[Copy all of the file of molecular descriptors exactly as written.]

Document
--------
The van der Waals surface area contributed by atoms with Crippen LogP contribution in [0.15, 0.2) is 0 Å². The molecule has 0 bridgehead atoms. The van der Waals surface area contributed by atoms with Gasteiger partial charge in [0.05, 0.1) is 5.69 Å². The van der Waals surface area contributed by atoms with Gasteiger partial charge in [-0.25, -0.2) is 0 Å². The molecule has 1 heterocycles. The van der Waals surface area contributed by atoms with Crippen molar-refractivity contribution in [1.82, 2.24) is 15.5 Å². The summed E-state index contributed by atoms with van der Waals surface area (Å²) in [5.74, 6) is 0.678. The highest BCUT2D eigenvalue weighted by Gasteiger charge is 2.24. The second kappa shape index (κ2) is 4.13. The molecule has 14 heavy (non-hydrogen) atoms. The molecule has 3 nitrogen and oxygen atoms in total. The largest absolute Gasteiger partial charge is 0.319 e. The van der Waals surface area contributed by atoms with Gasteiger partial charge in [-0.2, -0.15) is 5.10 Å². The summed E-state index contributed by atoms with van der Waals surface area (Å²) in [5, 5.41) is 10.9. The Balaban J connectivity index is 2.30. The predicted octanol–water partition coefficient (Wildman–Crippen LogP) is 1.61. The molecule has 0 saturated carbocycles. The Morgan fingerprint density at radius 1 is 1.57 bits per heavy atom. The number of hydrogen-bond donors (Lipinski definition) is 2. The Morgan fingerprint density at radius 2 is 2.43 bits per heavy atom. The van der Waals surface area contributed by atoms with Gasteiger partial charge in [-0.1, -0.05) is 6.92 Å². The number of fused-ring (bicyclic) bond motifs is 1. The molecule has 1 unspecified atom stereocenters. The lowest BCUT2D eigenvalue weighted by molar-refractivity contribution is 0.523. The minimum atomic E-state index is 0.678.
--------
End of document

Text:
The van der Waals surface area contributed by atoms with Crippen LogP contribution in [0.15, 0.2) is 0 Å². The molecule has 0 bridgehead atoms. The van der Waals surface area contributed by atoms with Gasteiger partial charge in [0.05, 0.1) is 5.69 Å². The van der Waals surface area contributed by atoms with Gasteiger partial charge in [-0.25, -0.2) is 0 Å². The molecule has 1 heterocycles. The van der Waals surface area contributed by atoms with Crippen molar-refractivity contribution in [1.82, 2.24) is 15.5 Å². The summed E-state index contributed by atoms with van der Waals surface area (Å²) in [5.74, 6) is 0.678. The highest BCUT2D eigenvalue weighted by Gasteiger charge is 2.24. The second kappa shape index (κ2) is 4.13. The molecule has 14 heavy (non-hydrogen) atoms. The molecule has 3 nitrogen and oxygen atoms in total. The largest absolute Gasteiger partial charge is 0.319 e. The van der Waals surface area contributed by atoms with Gasteiger partial charge in [-0.2, -0.15) is 5.10 Å². The summed E-state index contributed by atoms with van der Waals surface area (Å²) in [5, 5.41) is 10.9. The Balaban J connectivity index is 2.30. The predicted octanol–water partition coefficient (Wildman–Crippen LogP) is 1.61. The molecule has 0 saturated carbocycles. The Morgan fingerprint density at radius 1 is 1.57 bits per heavy atom. The number of hydrogen-bond donors (Lipinski definition) is 2. The Morgan fingerprint density at radius 2 is 2.43 bits per heavy atom. The van der Waals surface area contributed by atoms with Gasteiger partial charge in [-0.1, -0.05) is 6.92 Å². The number of fused-ring (bicyclic) bond motifs is 1. The molecule has 1 unspecified atom stereocenters. The lowest BCUT2D eigenvalue weighted by molar-refractivity contribution is 0.523. The minimum atomic E-state index is 0.678.